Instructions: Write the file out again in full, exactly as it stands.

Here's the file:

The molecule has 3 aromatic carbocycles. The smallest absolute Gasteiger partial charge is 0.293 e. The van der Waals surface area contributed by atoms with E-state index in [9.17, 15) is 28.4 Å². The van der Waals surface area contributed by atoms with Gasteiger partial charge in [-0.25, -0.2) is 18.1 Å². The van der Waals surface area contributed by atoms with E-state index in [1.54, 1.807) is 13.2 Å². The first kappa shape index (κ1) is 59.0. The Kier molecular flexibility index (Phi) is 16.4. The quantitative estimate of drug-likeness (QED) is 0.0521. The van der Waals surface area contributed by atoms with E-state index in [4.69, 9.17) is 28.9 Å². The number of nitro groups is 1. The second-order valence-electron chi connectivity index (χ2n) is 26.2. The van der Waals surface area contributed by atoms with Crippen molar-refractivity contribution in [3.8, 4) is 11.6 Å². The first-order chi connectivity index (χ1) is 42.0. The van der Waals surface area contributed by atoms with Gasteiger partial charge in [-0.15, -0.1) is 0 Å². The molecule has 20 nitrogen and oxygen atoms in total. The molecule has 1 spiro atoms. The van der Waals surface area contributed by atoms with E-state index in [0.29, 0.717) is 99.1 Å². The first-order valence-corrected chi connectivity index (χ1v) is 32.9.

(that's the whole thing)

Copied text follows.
The molecule has 3 aromatic carbocycles. The smallest absolute Gasteiger partial charge is 0.293 e. The van der Waals surface area contributed by atoms with E-state index in [9.17, 15) is 28.4 Å². The van der Waals surface area contributed by atoms with Gasteiger partial charge in [-0.25, -0.2) is 18.1 Å². The van der Waals surface area contributed by atoms with E-state index in [1.54, 1.807) is 13.2 Å². The first kappa shape index (κ1) is 59.0. The Kier molecular flexibility index (Phi) is 16.4. The quantitative estimate of drug-likeness (QED) is 0.0521. The van der Waals surface area contributed by atoms with E-state index in [4.69, 9.17) is 28.9 Å². The number of nitro groups is 1. The second-order valence-electron chi connectivity index (χ2n) is 26.2. The van der Waals surface area contributed by atoms with Crippen molar-refractivity contribution in [3.8, 4) is 11.6 Å². The first-order chi connectivity index (χ1) is 42.0. The van der Waals surface area contributed by atoms with Gasteiger partial charge in [-0.15, -0.1) is 0 Å². The molecule has 20 nitrogen and oxygen atoms in total. The molecule has 1 spiro atoms. The van der Waals surface area contributed by atoms with E-state index in [0.29, 0.717) is 99.1 Å². The first-order valence-corrected chi connectivity index (χ1v) is 32.9.